Monday, November 12, 2012

Compassionate Corners

Every day I am amazed at the parallels between my fuzzy boy siblings and my verbal boy siblings; it's as if they are riding in the same car on a roller coaster, one pair behind the other, watching for cues on how to behave.

When I say 'behave', I don't mean how to stay out of trouble. I'm talking about compassion.

My two little guys, Ben and Flash, have both been struggling lately. With Ben, it's a little easier because we can talk to him and get some answers to help find out what's going on. But Flash is a bit of a mystery.

Some days, he'll eat and others, he won't. He gets sick often, but not much. He sleeps fine, but seems sluggish at times. Is he in pain? What's bothering him? Does it help to eat or make it worse? We're just not sure. It's trial and error.

One day last week, after power had been restored, we had to go out for a while, so we put Flash into his large crate with food, water and his bed just like we always do when we go out. I came back a couple of hours later to discover an incredible mess of the whole cage: dishes flipped, wet and soiled bed... it's was as if Flash just went nuts. We couldn't figure out what went wrong, but we did have to throw out his bed. We gave him a big stack of blankets to sleep on in the meantime, until we can find a replacement bed. It hasn't been cold, and so we figured he'd be fine and comfy.

Apparently, we were wrong.

Since then, Flash been sneaking into Bailey's bed when Bailey's getting a drink of water or is otherwise preoccupied. It's big and fluffy, and seems more plush than the stack of blankets. At first, Bailey would whine to us until we went downstairs, realized what was going on and put Flash into his own bed so Bailey could lie down.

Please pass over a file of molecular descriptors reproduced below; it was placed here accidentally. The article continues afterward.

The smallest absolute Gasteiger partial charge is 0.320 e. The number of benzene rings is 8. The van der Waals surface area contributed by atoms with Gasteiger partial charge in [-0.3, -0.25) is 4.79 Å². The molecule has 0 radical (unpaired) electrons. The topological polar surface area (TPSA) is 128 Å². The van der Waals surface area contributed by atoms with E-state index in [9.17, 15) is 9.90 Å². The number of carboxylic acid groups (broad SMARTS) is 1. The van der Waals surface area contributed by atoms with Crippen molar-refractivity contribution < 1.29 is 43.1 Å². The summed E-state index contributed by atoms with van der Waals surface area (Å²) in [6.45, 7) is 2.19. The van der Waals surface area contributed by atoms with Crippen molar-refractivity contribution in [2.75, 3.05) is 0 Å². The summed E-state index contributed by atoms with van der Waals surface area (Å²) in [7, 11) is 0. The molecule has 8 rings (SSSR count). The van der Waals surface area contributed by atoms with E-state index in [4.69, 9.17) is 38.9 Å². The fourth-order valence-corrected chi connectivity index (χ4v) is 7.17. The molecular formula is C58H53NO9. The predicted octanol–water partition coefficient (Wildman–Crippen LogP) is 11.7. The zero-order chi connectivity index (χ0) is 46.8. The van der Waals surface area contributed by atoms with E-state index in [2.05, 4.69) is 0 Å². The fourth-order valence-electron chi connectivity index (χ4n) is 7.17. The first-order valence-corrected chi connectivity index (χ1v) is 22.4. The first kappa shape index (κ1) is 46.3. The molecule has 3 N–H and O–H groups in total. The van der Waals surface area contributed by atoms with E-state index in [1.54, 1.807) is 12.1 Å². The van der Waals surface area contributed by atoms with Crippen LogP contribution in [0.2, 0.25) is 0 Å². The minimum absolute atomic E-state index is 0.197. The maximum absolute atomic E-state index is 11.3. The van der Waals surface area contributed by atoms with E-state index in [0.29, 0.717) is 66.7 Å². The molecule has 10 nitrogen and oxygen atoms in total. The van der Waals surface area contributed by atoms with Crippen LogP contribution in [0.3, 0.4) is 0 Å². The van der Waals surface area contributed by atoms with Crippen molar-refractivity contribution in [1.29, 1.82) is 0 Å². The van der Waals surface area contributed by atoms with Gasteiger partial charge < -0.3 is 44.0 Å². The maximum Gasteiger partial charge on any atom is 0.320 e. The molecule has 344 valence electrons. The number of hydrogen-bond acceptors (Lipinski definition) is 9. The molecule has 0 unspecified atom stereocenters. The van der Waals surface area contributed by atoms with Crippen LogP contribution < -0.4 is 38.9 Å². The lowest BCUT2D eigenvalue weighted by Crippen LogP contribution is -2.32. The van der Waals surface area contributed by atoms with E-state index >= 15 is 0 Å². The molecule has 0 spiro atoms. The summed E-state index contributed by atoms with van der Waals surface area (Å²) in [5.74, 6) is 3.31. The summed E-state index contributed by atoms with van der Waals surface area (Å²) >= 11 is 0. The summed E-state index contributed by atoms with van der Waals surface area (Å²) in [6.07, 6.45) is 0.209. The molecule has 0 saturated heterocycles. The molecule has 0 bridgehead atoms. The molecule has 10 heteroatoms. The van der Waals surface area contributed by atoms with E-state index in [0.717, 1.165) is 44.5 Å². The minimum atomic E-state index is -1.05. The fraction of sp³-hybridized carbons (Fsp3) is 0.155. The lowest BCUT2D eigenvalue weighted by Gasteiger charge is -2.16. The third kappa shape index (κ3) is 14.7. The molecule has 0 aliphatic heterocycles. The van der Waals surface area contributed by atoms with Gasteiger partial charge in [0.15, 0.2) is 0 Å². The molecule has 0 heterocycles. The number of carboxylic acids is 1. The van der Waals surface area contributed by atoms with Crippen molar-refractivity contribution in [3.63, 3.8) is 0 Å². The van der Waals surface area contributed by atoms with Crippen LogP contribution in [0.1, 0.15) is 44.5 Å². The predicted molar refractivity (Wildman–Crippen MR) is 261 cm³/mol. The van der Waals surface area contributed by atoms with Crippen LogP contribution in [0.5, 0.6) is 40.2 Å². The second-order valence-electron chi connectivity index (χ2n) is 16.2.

Lately, though, as Flash has been moving more slowly, Bailey has changed his behavior. Instead of whining, he just goes into Flash's blanket pile instead. In fact, even when I get Flash out and tell Bailey to come lie down in his own bed, Bailey seems loath to move. As if he's saying, "It's OK, mom, he needs it more than I do."

Meanwhile, on the upstairs level of the house, Ben has been having a hard time with a lot of things lately. He gets frustrated, we get frustrated, and the tension is rising all around. But Jacob knows the situation, and that Ben is doing the best he can. Rather than blow up at him as, honestly, I would expect to happen when Ben gets like he gets sometimes, Jacob just rolls with it. And I can't help but think of Bailey, the compassionate "big" brother downstairs, doing what Jacob is doing: staying patient, keeping the peace, letting it roll off his back because he knows it's bigger than just this very moment.

I don't know how much of it is instinct, how much is personality or how much is learned, but for all the struggles going on in this house right now, I could not be more proud of how all the siblings are caring for their own.